One isolated example of the Neutar 50mm f/3.5 lens is known in genuine Leica screw mount.[43] It is equipped with an oblique coupling cam at the rear, made to fit a rangefinder camera, perhaps the hypothetical Ricohl II. It differs from the above lenses by the slightly larger fairing for the focusing helix, and by an infinity lock replacing the stopping screw. It has the small focus tab and the two dots around the NEUTAR name.

Case Edit

Two models of ever-ready case are known for the Ricohl. One is hinged to the back and is embossed Riken at the front and the other is hinged at the bottom and is embossed Ricohl.[44]

Notes Edit

  1. "Senzen no rikō kamera — hoi", p.21 of Kurashikku Kamera Senka no.14.
  2. Arimura, p.6 of Kurashikku Kamera Senka no.14, says this of the Gokoku, and this surely applies to the Ricohl as well.
  3. Article in Asahi Shinbun 28 August 1938, mentioned in Kokusan kamera no rekishi, p.343.
  4. Advertisement in Shashin Salon October 1938, reproduced in Awano, p.4 of Camera Collectors' News no.39; advertisement in Asahi Camera October 1938 (exactly identical to that in Shashin Salon), reproduced in Kokusan kamera no rekishi, p.102 and in Awano, p.24 of Kurashikku Kamera Senka no.14; column in Asahi Camera October 1938, reproduced in Awano, p.5 of Camera Collectors' News no.39. An advertisement in Ars Camera October 1938 is also listed in Kokusan kamera no rekishi, p.343.
  5. The column in Asahi Camera October 1938 says 20, 40, 60, 100, 200, 500, B. The absence of 1/30 is perhaps a mistake.
  6. The Leica thread mount mentioned in Pont / Princelle, p.198, is unconfirmed. The bayonet mount mentioned as a variant in the same source is implausible.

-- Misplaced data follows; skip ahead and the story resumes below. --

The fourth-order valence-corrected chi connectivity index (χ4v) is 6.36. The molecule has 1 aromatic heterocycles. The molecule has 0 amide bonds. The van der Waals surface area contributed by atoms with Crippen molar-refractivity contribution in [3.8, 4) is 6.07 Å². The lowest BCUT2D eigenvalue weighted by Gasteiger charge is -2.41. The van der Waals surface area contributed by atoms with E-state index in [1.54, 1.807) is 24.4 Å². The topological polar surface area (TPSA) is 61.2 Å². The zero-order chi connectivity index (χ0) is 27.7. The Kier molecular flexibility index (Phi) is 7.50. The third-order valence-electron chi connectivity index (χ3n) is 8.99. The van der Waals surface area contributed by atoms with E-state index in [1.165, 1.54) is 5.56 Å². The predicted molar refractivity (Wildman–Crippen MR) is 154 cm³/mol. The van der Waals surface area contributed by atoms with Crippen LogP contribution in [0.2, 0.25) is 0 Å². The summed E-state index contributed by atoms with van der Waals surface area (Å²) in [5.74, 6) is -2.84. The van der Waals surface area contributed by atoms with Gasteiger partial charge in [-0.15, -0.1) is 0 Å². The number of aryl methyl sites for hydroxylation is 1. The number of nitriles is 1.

7. Column in Asahi Camera October 1938, reproduced in Awano, p.5 of Camera Collectors' News no.39: 旭光学に於て、理研の名を冠して発表した最初の製品である.
  8. These problems are mentioned for the Gokoku in Awano, p.2 of Camera Collectors' News no.39, p.24 of Kurashikku Kamera Senka no.14 and p.58 of Kurashikku Kamera Senka no.37.
  9. Gyōkai san-jū-nen no ashiato (Feb. 1939), p.13 of Nihon Shashin Kōgyō Tsūshin July 20, 1967, reproduced on p.231 of Hyaku-gō goto jūkai no kiroku: 予告発売をして製品が完成せず申込金返済と言う醜態を演じた理研光学.
  10. Awano, p.1 of Camera Collectors' News no.39 and p.58 of Kurashikku Kamera Senka no.37.
  11. Awano, p.11 of Camera Collectors' News no.40, p.24 of Kurashikku Kamera Senka no.14 and p.58 of Kurashikku Kamera Senka no.37.
  12. Awano, p.2 of Camera Collectors' News no.39, p.24 of Kurashikku Kamera Senka no.14 and p.58 of Kurashikku Kamera Senka no.37.
  13. Advertisement for the Riken camera range published in the 26 February 1939 issue of Sunday Mainichi, reproduced in the Gochamaze website.
  14. Advertisement reproduced in Tanaka, p.9 of Kurashikku Kamera Senka no.14.
  15. Kokusan kamera no rekishi, p.336.
  16. "Kokusan shashinki no kōtei kakaku", type 5, section 1.
  17. Comparative pictures are shown in Awano, p.3 of Camera Collectors' News no.39.
  18. Example pictured in Awano, Camera Collectors' News no.39, p.23 of Kurashikku Kamera Senka no.14 and p.58 of Kurashikku Kamera Senka no.37, and in Sugiyama, item 3022.
  19. Awano, p.1 of Camera Collectors' News no.39, p.24 of Kurashikku Kamera Senka no.14, p.123 of Kurashikku Kamera Senka no.32 and p.58 of Kurashikku Kamera Senka no.37.
  20. Picture in Awano, p.2 of Camera Collectors' News no.39 and p.23 of Kurashikku Kamera Senka no.14. Nothing is said in the main text.
  21. Page about the Gokoku and Ricohl at the Ricoh official website.
  22. Awano, p.11 of Camera Collectors' News no.40, p.24 of Kurashikku Kamera Senka no.14 and p.58 of Kurashikku Kamera Senka no.37.
  23. Awano, p.11 of Camera Collectors' News no.40 and pp.58–9 of Kurashikku Kamera Senka no.37..
  24. F/22 minimum aperture: advertisement in Shashin Bunka February 1941 reproduced in Awano, p.13 of Camera Collectors' News no.40.
  25. "Kokusan shashinki no kōtei kakaku", type 5, section 1.
  26. Advertisement in Shashin Bunka February 1941, reproduced in Awano, p.13 of Camera Collectors' News no.40 and p.24 of Kurashikku Kamera Senka no.14; advertisement in Shashin Bunka March 1941, reproduced in Kokusan kamera no rekishi, p.103; advertisement in Shashin Bunka October 1941, reproduced in Tanaka, p.10 of Kurashikku Kamera Senka no.14.
  27. Column in Asahi Camera April 1941, reproduced in Awano, p.13 of Camera Collectors' News no.40.
  28. The transition occurred between body no.2750 and 3309.